CLAREMONT, CA.- The Benton Museum of Art
at Pomona College is thrilled to announce a major gift from donors Michael Mattis and Judy Hochberg of more than 1600 press photographs that document the civil rights movement. The gift was made in honor of Myrlie Evers-Williams, the civil rights pioneer and member of the class of 1968 at Pomona College. The Mattis-Hochberg photographs include wrenching scenes of resistance, inspiring acts of civil disobedience, and depictions of such civil rights leaders as Martin Luther King Jr., Cesar Chavez, James H. Meredith, and Myrlie Evers-Williams herself.
It is a pleasure to continue our multi-decade collaboration with the Benton, where we know from experience that these works will be accessible to students, faculty, and visiting scholars, said donors Michael Mattis and Judy Hochberg. It is a special joy to do this in honor of Myrlie Evers-Williams. The Evers familyMedgar, Charles, and Myrlieplayed a foundational role in the civil rights movement in Mississippi and beyond, and are heroes of ours.
Included in the over 1600 images gifted to the Benton is the 1967 Pulitzer Prizewinning photograph by Associated Press photographer Jack Thornell of the attempted assassination of James H. Meredith during his March Against Fear. Another highlight of the gift is the iconic press photograph of the swearing-in of former President Lyndon B. Johnson on Air Force One with former first lady Jaqueline Kennedy by Cecil Stoughton of the Associated Press.
These documentary photographs of this crucial era of American history are central to the Bentons mission as a teaching museum. With this gift, the photographs are now accessible for study and research by students and faculty of the Claremont Colleges, as well as for outside scholars and the community at large. As the photographs have entered the collection, they have already become some of the most requested objects by Claremont Colleges classes, in subjects ranging from American studies to Art in the Age of Protest.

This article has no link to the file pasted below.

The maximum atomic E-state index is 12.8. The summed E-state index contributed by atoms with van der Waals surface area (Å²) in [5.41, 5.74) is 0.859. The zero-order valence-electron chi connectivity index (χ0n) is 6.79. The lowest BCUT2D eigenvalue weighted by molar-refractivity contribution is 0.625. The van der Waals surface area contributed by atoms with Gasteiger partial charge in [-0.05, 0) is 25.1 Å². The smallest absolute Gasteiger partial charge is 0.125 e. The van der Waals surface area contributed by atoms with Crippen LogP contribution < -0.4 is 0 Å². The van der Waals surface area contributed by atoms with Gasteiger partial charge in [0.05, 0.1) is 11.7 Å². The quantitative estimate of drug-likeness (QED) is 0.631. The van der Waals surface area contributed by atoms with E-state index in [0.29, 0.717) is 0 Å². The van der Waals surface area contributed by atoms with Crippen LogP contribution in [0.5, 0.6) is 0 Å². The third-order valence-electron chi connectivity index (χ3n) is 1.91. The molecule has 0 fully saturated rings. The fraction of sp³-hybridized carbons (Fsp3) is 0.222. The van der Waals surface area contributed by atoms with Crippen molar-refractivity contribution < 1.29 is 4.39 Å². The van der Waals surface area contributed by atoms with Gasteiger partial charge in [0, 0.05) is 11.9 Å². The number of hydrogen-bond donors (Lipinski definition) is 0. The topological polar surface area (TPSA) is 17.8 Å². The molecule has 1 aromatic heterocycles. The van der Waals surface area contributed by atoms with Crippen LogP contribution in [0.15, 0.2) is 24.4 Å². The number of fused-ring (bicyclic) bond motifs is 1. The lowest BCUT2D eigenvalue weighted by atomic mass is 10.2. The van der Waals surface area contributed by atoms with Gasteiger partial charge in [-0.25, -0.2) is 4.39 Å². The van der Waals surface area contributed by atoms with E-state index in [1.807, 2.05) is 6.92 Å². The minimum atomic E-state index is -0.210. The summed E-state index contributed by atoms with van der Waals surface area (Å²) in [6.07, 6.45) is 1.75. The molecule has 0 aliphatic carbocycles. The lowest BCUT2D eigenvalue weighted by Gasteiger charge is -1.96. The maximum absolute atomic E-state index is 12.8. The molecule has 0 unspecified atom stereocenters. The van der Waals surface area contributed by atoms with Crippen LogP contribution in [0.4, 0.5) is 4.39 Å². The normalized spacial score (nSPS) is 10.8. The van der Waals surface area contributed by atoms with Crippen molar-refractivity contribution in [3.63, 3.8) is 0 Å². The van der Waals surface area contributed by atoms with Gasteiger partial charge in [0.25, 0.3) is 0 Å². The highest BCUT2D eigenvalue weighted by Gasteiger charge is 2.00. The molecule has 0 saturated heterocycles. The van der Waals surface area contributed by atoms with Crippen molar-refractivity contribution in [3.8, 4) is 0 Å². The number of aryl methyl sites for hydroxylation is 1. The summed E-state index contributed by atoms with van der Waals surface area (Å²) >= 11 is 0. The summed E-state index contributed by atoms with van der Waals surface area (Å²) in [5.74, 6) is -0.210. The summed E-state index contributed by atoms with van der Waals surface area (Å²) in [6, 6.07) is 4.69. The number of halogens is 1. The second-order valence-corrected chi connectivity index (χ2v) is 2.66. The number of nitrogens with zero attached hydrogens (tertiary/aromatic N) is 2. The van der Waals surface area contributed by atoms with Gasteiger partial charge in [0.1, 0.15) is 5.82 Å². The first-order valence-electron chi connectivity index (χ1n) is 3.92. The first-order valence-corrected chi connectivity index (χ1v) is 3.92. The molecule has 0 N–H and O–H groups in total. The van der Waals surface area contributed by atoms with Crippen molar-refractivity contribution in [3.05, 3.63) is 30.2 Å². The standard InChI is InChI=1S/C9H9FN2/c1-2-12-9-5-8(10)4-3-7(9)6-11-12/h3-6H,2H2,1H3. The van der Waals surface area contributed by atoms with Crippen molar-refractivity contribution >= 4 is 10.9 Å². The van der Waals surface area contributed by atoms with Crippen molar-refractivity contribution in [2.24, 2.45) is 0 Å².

Michael Mattis and Judy Hochberg have been steadfast supporters of the Benton for decades, said Victoria Sancho Lobis, the Sarah Rempel and Herbert S. Rempel 23 Director of the Benton, and they have contributed immeasurably to the museums collection. With this gift they are offering us both images of history being made as well as examples of artistic achievement, enabling us to blur the lines between the disciplines of history and art history and to reconsider the often artificial designation of fine art. We are profoundly grateful for such a rich and multifaceted addition to our collection and for Michael and Judys sustained and generous support.
The Mattis-Hochberg gift coincides with the gift by Evers-Williams of her archives and papers to Pomona College. Evers-Williams came to Claremont, California, with her three children after the 1963 assassination of her husband, NAACP leader Medgar Evers, with whom she had worked to end segregation and promote voting rights. She enrolled at Pomona College and graduated with a degree in sociology in 1968. Only two years out of Pomona, Evers-Williams ran for Congress and soon became a prominent figure in the civic life of Los Angeles and a national voice for civil rights. She became chairwoman of the NAACP in 1995 and delivered the invocation at President Barack Obamas second inauguration in 2012.
The Mattis-Hochberg gift enables the Benton to realize their goal to engage in difficult discussions of systemic oppression and racism, socioeconomic disparity, and gender equality, and to amplify the voices of those who have been historically marginalized. By making these photographs publicly accessible, the Benton hopes to continue the mission of the civil rights activists depicted in them.